Just days after Tufts’ campuses emptied out and the realities of living amid the Covid-19 crisis began, a group of dental students gathered to sit together in quiet—and virtual—meditation. Scattered in bedrooms and living rooms around the country, they spent a half hour with Christina Pastan, D91, DG94, director of Mind-Body Wellness at the School of Dental Medicine.
Usually, Pastan leads weekly meditation and yoga sessions at the dental tower at One Kneeland Street for students, faculty, and staff. As the coronavirus emergency began to unfold, “I realized I could not skip a beat,” Pastan said. She created meeting times through the remote conferencing app Zoom, emailed out a link, and led two groups through mindfulness meditation and yoga from her home.
Pastan is opening up her mind-body sessions to the entire Tufts community. And starting the week of March 30, the university’s department of Health Promotion and Prevention (HPP) will also be hosting online drop-in meditation sessions for the university community, including targeted sessions for student-athletes.
For students, the abrupt lifestyle changes brought on by the pandemic are obviously stressful and disorienting—and for those approaching graduation, there is a tremendous sense of loss and uncertainty, said Ian Wong, Tufts’ director of HPP.
Even if being back home is familiar, the landscape is radically changed—for one, “their whole social life is now within their house,” Wong said. “Mindfulness meditation can help bring that stress level down a little bit, so they can focus again.” It also can help keep students from using alcohol or other substances to deal with the stress, he said.
Research over almost four decades has shown that mindfulness meditation—a mental training practice that involves breathing, mental imagery, and mind-body awareness—provides psychological, cognitive, and physiological benefits, including lowering blood pressure and alleviating chronic pain.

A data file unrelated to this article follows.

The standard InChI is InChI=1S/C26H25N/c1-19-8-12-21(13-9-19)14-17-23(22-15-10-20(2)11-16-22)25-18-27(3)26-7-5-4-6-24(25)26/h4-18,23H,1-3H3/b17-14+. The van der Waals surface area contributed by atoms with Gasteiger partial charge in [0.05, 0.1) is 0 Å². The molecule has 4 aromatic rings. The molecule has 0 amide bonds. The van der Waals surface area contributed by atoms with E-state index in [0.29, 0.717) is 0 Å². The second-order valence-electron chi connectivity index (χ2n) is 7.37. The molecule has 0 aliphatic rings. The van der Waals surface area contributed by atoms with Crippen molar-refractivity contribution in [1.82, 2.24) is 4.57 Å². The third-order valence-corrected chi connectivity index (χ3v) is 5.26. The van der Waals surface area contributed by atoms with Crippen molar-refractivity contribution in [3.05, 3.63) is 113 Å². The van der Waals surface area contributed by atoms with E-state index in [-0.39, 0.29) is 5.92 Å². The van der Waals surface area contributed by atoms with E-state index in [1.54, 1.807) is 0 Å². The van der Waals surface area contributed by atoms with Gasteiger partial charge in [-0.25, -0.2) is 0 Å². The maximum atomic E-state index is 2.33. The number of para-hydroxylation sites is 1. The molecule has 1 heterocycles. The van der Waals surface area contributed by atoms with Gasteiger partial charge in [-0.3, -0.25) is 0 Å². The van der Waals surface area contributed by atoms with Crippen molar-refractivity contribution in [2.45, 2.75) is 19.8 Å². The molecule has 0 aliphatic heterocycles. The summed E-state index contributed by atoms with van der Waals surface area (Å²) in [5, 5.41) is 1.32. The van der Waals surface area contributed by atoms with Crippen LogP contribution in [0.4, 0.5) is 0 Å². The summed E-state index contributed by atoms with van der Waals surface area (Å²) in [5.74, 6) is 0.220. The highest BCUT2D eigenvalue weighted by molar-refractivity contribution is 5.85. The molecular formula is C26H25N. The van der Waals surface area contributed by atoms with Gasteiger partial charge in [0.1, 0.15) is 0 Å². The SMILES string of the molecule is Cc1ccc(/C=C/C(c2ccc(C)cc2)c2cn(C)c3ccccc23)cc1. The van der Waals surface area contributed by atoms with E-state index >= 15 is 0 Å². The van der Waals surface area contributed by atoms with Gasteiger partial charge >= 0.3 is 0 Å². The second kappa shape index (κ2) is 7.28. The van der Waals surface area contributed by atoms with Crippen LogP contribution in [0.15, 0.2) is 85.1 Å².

The world’s sudden experiment in social distancing will offer a large-scale chance to explore the effects of cyber-meditation. “We are trying to take what we do in person and translate it directly to the virtual, but we’re also trying to find out how to keep that sense of community and connection,” Wong said. To create its online program, HPP will be partnering with mindfulness app Headspace; the Center for Mindfulness and Compassion at Cambridge Health Alliance; psychologist Christopher Willard; and consultants Jennifer Earls, A08, and Ashley Norwood.
Pastan said that after guiding a meditation session at the dental school, “there is a complete shift of energy in the space. There is such calmness to the room, and a sense of connection.” What will the experience be like for those who are meditating for the first time as an online activity, she wondered? For meditation novices who are hesitant, Pastan emphasized, “there is no right or wrong way to come to this practice.”
“Some people do meditation on a day that they are struggling, and the meditation mirrors that,” she said. “The practice is to come back tomorrow, with a fresh mind, and do it again”—which isn’t always easy.
Even in the best of times, Wong said, “Tufts students can often think, ‘everyone has it together but me.’ ” In a time of crisis, finding help is even more important. “This is new for everybody—faculty, staff, administration, and students,” he said. “We all need to lean on each other and find support to get through this. We need to bring down the anxiety of the unknown.”
Christina Pastan will lead virtual drop-in meditation on Thursdays at 12:30 p.m. through May 28. She will lead virtual yoga Tuesdays at 4:30 p.m. through April 28. Write to email@example.com to be added to the elist.
Helene Ragovin can be reached at firstname.lastname@example.org.